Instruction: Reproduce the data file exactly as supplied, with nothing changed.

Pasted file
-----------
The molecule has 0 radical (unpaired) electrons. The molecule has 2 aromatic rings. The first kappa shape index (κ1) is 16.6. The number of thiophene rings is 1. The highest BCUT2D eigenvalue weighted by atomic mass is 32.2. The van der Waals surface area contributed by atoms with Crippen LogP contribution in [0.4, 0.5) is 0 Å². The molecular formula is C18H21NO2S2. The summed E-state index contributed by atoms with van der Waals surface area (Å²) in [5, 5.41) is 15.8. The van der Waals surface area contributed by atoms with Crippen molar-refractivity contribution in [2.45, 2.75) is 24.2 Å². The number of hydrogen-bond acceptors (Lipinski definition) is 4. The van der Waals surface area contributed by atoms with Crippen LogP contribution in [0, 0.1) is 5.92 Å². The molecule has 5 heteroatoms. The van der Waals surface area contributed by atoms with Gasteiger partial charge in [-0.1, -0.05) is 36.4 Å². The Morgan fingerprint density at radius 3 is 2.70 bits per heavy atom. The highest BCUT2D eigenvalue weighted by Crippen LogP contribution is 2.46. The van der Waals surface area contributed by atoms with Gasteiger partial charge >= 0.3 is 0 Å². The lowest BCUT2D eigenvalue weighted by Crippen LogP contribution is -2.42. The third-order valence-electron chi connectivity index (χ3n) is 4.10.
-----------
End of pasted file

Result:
The molecule has 0 radical (unpaired) electrons. The molecule has 2 aromatic rings. The first kappa shape index (κ1) is 16.6. The number of thiophene rings is 1. The highest BCUT2D eigenvalue weighted by atomic mass is 32.2. The van der Waals surface area contributed by atoms with Crippen LogP contribution in [0.4, 0.5) is 0 Å². The molecular formula is C18H21NO2S2. The summed E-state index contributed by atoms with van der Waals surface area (Å²) in [5, 5.41) is 15.8. The van der Waals surface area contributed by atoms with Crippen molar-refractivity contribution in [2.45, 2.75) is 24.2 Å². The number of hydrogen-bond acceptors (Lipinski definition) is 4. The van der Waals surface area contributed by atoms with Crippen LogP contribution in [0, 0.1) is 5.92 Å². The molecule has 5 heteroatoms. The van der Waals surface area contributed by atoms with Gasteiger partial charge in [-0.1, -0.05) is 36.4 Å². The Morgan fingerprint density at radius 3 is 2.70 bits per heavy atom. The highest BCUT2D eigenvalue weighted by Crippen LogP contribution is 2.46. The van der Waals surface area contributed by atoms with Gasteiger partial charge >= 0.3 is 0 Å². The lowest BCUT2D eigenvalue weighted by Crippen LogP contribution is -2.42. The third-order valence-electron chi connectivity index (χ3n) is 4.10.